Last week, Stanford Legal Design Lab held its first Law + Design Summit, to bring together all kinds of legal people who are interested in changing the legal system. We had attendees from the courts, law schools, law firms, legal departments, research groups, and beyond. Also there were designers, product managers, and engineers, who are not law-specialists, but who care about civic improvement.
We will be uploading videos of the talks and panels in the coming week. In the meantime, I synthesized the main takeaways that emerged out of the day’s talks and work. Some of them came straight from our speakers, others from the participants after they went through the workshop.
1. Our hair is on fire, so it’s time to start designing and thinking
We in the law are in the middle of a huge crisis, whether we feel it or not. Our ‘user base’ for courts and legal services is on the precipice of a radical decline — while our courts are overburdened with litigants without lawyers. Even if our budgets are limited, or our short-term prospects are fine — we need to be moving at a radically quick new pace to build a better legal system.
Particularly, as Jose Fernando Torres called out, we cannot have our legal innovation work be focused on committees, reports, and boardroom discussions. We need to be on a structured path of experimentation — rather than talking to experts, we need to find small, willing jurisdictions who are willing to try new ways of delivering service and structuring legal rules. We can learn more from well-planned, user-centered experiments than roundtables and write-ups with very smart people.
2. Imagination is the key to design, and it’s what’s missing with so much of law school and law practice.
As law professor Jay Mitchell and design/management professor Richard Buchanan both discussed, the key to being a good designer is having an open imagination: what could be different? What could be better? What if we completely reimagined what’s possible in the legal system?
Being a legal designer is not about being able to make beautiful drawings or powerful tech. We in law schools are not encouraging this restless imagination enough.
3. Legal orgs need to empower their people to be scrappy and quick, amateur designers.
Don’t think that design consultants are your answer to making your work more human-centered or to get to better ways of doing things. Be suspicious of people trying to sell you packaged “Innovation”. There is some use in learning the fundamental mindsets and processes of innovation work, but not in following strict recipes — or in relying on outsiders to do the work for you.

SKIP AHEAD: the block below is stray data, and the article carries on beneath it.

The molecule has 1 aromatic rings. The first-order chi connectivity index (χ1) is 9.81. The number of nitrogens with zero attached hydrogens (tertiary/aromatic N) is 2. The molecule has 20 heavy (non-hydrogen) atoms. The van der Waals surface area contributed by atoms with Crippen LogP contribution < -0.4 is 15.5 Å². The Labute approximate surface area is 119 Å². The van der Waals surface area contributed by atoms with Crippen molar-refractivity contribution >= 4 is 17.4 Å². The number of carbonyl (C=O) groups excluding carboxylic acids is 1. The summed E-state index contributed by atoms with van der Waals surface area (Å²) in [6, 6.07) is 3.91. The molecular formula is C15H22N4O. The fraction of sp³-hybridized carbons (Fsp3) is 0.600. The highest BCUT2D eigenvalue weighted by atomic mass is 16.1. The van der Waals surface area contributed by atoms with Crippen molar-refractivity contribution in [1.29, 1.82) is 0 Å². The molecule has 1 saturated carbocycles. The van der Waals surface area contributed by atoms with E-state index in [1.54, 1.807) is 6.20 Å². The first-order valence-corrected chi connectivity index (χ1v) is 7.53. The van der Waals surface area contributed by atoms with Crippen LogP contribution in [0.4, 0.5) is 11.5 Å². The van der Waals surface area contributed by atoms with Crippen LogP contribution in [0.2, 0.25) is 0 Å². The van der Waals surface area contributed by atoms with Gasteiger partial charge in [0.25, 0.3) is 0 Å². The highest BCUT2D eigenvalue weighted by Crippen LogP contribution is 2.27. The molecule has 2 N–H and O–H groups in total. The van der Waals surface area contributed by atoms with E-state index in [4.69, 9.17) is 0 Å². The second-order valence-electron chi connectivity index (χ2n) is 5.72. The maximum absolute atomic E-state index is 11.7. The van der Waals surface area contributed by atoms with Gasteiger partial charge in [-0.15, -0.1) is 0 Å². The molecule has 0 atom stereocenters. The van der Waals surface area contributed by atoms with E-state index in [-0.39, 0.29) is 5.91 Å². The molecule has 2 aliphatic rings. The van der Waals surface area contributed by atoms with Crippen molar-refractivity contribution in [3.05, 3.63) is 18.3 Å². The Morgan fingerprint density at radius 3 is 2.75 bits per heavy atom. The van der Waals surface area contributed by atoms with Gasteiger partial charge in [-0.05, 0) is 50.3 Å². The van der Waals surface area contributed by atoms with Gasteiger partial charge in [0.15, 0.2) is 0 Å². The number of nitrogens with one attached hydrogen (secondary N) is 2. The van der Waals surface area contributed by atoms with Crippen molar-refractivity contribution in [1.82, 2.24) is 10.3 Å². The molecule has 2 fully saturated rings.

Instead, the key to change lies in your own organization. Who within your firm, court, department, or school is open to work with you on prototyping new ways of doing things? Find them, work with them, and slowly build out experiments, that can turn into pilots, that can turn into full-blown programs. Don’t wait for a huge grant to be able to hire consultants to be able to do this work.
4. Be careful of tech-first innovation.
So much of the projects that are being built, including those by some of our spotlights speakers, are made with the best intentions and end-users in mind, but end-users aren’t finding and connecting to them. It’s lawyers who are using them. Lawyers aren’t very good at getting non-lawyers to use their stuff. The trend we noticed among our speakers and participants is that if you just build cool tech, you might get some lawyers in your circles to use it and love it — -but you won’t get wider adoption among lay people.
We in law need to invest in testing out different outreach and community-embedding strategies, to get our great new solutions to the people who most need them. Our design work has to focus on engagement of non-lawyers. Where can we reach them, how do we support them, how do we understand them better? Because our work so far isn’t getting there.
5. We need to get to 4th order type of work.
Professor Richard Buchanan, in his keynote, challenged the legal innovation community to raise its game. Don’t just focus on making documents more usable, or services have a better experience. Think in systems-levels, to get to more meaningful solutions. (Read more about Prof. Buchanan’s Four Orders of Design framework here, in Design Issues).
Which means seeing everything around us, including the possibilities, as a possible system. Instead of thinking of legal documents just as products that we can improve the interfaces of, we need to be thinking of them in their systemic role, and then taking systems-level solutions to improving them. That means moving away from more ‘surface level’ design, but really getting to the core of changing the rules, the processes, and the way the system works. Not just putting better patches on top of a rotten system.
We will be putting videos online, so you can see the talks and discussions for yourself. And you can see the Summit in images, here at our site. Thanks to all our speakers and attendees!